Muslims all over the world offer animal sacrifices to commemorate the sacrifice made by Prophet Abrahim. It is for this reason that Eid-ul-Zuha is also known as Bakr Eid.
Makeshift animal shops have come up in all cities and towns although the Eidgah grounds in Srinagar continues to remain the biggest such market.
The sacrificial animals being sold at the Eidgah market were sheep, goats and also a few camels.
State government has fixed rates for these sacrificial animals, but the official order determining the price seems to be nobody’s priority.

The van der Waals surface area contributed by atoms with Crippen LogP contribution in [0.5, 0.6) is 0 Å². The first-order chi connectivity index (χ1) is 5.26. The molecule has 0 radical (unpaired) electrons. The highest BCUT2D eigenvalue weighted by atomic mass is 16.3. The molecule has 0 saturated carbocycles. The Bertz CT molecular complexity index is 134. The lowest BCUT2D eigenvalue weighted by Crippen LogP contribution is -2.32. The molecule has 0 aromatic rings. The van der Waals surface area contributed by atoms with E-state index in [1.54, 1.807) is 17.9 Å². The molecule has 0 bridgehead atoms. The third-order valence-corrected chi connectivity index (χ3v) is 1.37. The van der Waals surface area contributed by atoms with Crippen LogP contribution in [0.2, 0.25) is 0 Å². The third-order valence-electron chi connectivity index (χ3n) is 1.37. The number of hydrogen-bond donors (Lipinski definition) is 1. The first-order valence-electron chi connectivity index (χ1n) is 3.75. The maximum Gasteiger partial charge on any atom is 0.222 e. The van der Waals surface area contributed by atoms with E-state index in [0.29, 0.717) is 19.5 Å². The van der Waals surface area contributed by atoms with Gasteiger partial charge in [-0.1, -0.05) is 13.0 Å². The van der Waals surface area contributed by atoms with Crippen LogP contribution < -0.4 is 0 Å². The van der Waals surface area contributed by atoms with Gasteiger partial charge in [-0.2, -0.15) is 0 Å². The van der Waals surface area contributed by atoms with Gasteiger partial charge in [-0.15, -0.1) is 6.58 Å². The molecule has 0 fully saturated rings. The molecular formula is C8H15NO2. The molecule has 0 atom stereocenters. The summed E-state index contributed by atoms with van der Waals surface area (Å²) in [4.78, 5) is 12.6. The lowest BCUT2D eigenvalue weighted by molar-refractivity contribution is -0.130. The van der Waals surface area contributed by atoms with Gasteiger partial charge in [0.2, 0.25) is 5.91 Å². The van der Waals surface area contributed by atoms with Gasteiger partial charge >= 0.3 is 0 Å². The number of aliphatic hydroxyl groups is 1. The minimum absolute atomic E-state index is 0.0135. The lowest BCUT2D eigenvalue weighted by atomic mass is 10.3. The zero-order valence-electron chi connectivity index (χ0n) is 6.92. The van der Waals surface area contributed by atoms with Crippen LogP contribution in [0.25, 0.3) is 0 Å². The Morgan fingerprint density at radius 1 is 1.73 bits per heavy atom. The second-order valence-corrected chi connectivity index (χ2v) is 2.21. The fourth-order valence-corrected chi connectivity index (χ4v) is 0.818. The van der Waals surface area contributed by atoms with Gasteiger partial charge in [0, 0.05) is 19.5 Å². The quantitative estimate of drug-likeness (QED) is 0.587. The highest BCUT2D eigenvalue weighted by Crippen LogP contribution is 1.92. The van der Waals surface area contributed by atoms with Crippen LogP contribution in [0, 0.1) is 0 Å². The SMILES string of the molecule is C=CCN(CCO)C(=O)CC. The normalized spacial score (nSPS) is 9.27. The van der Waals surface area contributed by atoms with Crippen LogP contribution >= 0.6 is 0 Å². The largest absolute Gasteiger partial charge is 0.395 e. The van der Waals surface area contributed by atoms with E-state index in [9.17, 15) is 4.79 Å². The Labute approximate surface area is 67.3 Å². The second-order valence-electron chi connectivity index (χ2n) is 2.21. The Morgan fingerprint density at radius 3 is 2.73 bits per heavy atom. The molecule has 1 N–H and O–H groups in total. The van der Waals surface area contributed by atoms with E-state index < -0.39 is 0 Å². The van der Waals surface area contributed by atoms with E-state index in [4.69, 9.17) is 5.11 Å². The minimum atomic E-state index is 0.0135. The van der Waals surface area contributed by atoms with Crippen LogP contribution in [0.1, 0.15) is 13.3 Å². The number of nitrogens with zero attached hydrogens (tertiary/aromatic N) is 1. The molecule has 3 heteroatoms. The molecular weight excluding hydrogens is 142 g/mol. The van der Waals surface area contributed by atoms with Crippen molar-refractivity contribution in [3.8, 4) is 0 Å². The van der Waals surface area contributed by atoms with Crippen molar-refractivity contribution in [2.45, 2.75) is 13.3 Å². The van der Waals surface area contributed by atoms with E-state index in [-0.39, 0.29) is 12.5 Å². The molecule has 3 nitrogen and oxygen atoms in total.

A well fed sheep can cost anything between Rs 5,000 to Rs 12,000 as buyers and sellers engage in hectic haggling over the prices.
Once they have bought a sacrificial animal or two, Kashmiris are seen lined up outside bakeries.
Buying bakery items for the family around the Eid festival has almost become a ritual in the Valley.
Well known bakeries in Srinagar sell cakes, pastries and biscuits worth millions of rupees on Eid.
Other priority items on the Eid shopping list are new clothes and firecrackers for children.
In sharp contrast to Eid-ul-Fitr, very few locals are seen hanging around butcher shops on Eid-ul-Zuha.
This is because gifts of mutton of sacrificial animals reach homes of neighbours, relatives and friends in every locality of the Valley on Eid-ul-Zuha.
During the last 10 years, locals have engaged in organising charity for supporting orphanages and even individual households who are in need of financial support.